There are two other things to mention before we shut the door on this concept. Remember I haven’t said don’t do it, I’ve said keep it in check. But there is something else that you really need to keep at the top of your mind. If you boxed the minimal allowable number of horses in a trifecta, and that is three, it would cost you $6.

But to box the minimal number in a first 4 you will pay four times as much. Interestingly, if you box four horses in a trifecta, it will cost you exactly the same as boxing four in a first 4, but any increase in the number of horses will do amazing things and create huge differences.

For example, boxing six horses will cost you $120 for the trifecta and $360 for the big boy, or if you really wanted to get into the big time, boxing nine horses would be just over $500 for the trifecta and a bit over $3,000 for the first 4. See what I mean? The first 4 is now costing you six times as much,  and it will only get worse as you add horses.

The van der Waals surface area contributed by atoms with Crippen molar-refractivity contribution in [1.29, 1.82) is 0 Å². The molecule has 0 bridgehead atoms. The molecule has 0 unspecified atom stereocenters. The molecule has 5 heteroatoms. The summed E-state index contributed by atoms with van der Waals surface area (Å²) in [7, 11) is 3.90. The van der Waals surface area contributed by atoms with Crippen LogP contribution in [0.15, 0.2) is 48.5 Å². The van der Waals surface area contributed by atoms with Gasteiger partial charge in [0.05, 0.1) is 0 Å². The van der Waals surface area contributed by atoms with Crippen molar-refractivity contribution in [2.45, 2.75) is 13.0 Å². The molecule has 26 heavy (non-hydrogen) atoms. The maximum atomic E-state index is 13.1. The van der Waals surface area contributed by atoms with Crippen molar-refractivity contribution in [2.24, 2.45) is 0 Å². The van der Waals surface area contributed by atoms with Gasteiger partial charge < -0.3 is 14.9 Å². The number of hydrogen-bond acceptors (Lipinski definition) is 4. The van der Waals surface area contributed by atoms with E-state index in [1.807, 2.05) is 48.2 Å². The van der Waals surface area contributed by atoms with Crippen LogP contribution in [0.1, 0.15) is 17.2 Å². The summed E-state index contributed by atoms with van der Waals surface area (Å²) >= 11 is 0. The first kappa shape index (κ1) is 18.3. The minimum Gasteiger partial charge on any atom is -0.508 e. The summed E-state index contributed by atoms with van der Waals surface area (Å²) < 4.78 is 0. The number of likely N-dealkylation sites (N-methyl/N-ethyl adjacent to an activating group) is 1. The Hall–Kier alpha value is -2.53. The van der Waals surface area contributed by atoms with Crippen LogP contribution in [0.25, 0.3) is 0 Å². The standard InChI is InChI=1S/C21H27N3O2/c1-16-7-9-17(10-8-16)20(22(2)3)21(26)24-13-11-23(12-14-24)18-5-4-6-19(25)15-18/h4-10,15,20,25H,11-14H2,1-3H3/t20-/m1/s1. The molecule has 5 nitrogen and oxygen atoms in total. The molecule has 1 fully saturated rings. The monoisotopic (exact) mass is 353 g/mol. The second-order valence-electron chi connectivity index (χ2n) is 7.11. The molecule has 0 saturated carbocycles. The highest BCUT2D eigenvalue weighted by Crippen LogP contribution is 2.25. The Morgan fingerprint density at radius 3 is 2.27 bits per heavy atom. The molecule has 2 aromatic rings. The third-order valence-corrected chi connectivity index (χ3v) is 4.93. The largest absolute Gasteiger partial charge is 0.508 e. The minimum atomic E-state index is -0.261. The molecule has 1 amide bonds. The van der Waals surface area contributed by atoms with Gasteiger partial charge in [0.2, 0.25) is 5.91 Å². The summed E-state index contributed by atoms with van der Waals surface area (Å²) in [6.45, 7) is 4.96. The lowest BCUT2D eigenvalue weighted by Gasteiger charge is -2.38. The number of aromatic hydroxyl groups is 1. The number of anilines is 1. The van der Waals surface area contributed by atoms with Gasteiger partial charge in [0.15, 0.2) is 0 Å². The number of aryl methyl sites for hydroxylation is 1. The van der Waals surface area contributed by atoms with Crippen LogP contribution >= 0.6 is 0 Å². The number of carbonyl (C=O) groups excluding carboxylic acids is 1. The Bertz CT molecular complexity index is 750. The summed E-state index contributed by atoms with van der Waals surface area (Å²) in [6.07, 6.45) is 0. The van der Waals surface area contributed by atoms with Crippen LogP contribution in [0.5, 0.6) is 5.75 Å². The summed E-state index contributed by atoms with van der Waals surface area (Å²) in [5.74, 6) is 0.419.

The second thing to mention is the point I made much earlier, that the professionals rarely box: they stand out selections. When you think about it, that $3,000+ bet that we mentioned above is actually 3,024 individual bets.
Any pro will tell you that in all likelihood around 2,000 of the combinations have very little chance because they identify their winners from amongst the ranks that the pros don’t believe can win.

Let’s leave it there and look at the trifecta. Ever since it first appeared I’ve loved this form of investment. It has always seemed to me to represent a perfectly reasonable way of making money on a regular basis, so long as you keep your head. You will have gathered by now that my personal preference, just like our pro above, is for the standout style of bet, and I’m prepared on many occasions (particularly in big races) to acknowledge that anything can run third.

In a race of, say, 16 starters, you can realistically throw the field in for third as part of a serious trifecta attack on the race. If you fancied two chances above the rest to win, and maybe you acknowledged that you would have to add another two for the second placing, you could come up with an interesting combination (2 x 4 x 16) which would set you back $41 for a 50 cent unit outlay.

If that maths is bothering you, you have to deduct one of the numbers from the second placing (4 becomes 3) and two numbers from the third placing (16 becomes 14) because two of your horses are already listed for all three places and another two of them are listed for both second and third.